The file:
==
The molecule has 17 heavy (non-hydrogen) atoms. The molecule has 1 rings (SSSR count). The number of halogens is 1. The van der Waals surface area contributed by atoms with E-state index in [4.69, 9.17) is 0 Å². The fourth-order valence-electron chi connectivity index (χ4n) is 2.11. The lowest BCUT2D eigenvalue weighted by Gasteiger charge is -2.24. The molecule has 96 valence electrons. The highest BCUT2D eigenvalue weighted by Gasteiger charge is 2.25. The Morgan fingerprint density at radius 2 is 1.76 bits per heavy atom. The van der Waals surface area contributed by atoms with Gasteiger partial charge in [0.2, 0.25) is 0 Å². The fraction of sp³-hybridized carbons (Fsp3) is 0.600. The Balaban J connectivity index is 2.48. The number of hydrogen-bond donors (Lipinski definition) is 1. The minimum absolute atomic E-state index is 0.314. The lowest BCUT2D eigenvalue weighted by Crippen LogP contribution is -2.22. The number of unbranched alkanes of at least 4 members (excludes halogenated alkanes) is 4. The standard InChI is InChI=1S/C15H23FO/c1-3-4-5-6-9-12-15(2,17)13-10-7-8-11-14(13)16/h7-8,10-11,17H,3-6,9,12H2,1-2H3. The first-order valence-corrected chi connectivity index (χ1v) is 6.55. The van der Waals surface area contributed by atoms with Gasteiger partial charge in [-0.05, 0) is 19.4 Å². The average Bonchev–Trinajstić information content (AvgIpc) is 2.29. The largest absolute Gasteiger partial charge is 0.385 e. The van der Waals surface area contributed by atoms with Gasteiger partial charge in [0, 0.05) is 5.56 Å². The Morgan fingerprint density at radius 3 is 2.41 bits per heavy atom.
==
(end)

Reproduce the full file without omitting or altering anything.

The molecule has 17 heavy (non-hydrogen) atoms. The molecule has 1 rings (SSSR count). The number of halogens is 1. The van der Waals surface area contributed by atoms with E-state index in [4.69, 9.17) is 0 Å². The fourth-order valence-electron chi connectivity index (χ4n) is 2.11. The lowest BCUT2D eigenvalue weighted by Gasteiger charge is -2.24. The molecule has 96 valence electrons. The highest BCUT2D eigenvalue weighted by Gasteiger charge is 2.25. The Morgan fingerprint density at radius 2 is 1.76 bits per heavy atom. The van der Waals surface area contributed by atoms with Gasteiger partial charge in [0.2, 0.25) is 0 Å². The fraction of sp³-hybridized carbons (Fsp3) is 0.600. The Balaban J connectivity index is 2.48. The number of hydrogen-bond donors (Lipinski definition) is 1. The minimum absolute atomic E-state index is 0.314. The lowest BCUT2D eigenvalue weighted by Crippen LogP contribution is -2.22. The number of unbranched alkanes of at least 4 members (excludes halogenated alkanes) is 4. The standard InChI is InChI=1S/C15H23FO/c1-3-4-5-6-9-12-15(2,17)13-10-7-8-11-14(13)16/h7-8,10-11,17H,3-6,9,12H2,1-2H3. The first-order valence-corrected chi connectivity index (χ1v) is 6.55. The van der Waals surface area contributed by atoms with Gasteiger partial charge in [-0.05, 0) is 19.4 Å². The average Bonchev–Trinajstić information content (AvgIpc) is 2.29. The largest absolute Gasteiger partial charge is 0.385 e. The van der Waals surface area contributed by atoms with Gasteiger partial charge in [0, 0.05) is 5.56 Å². The Morgan fingerprint density at radius 3 is 2.41 bits per heavy atom.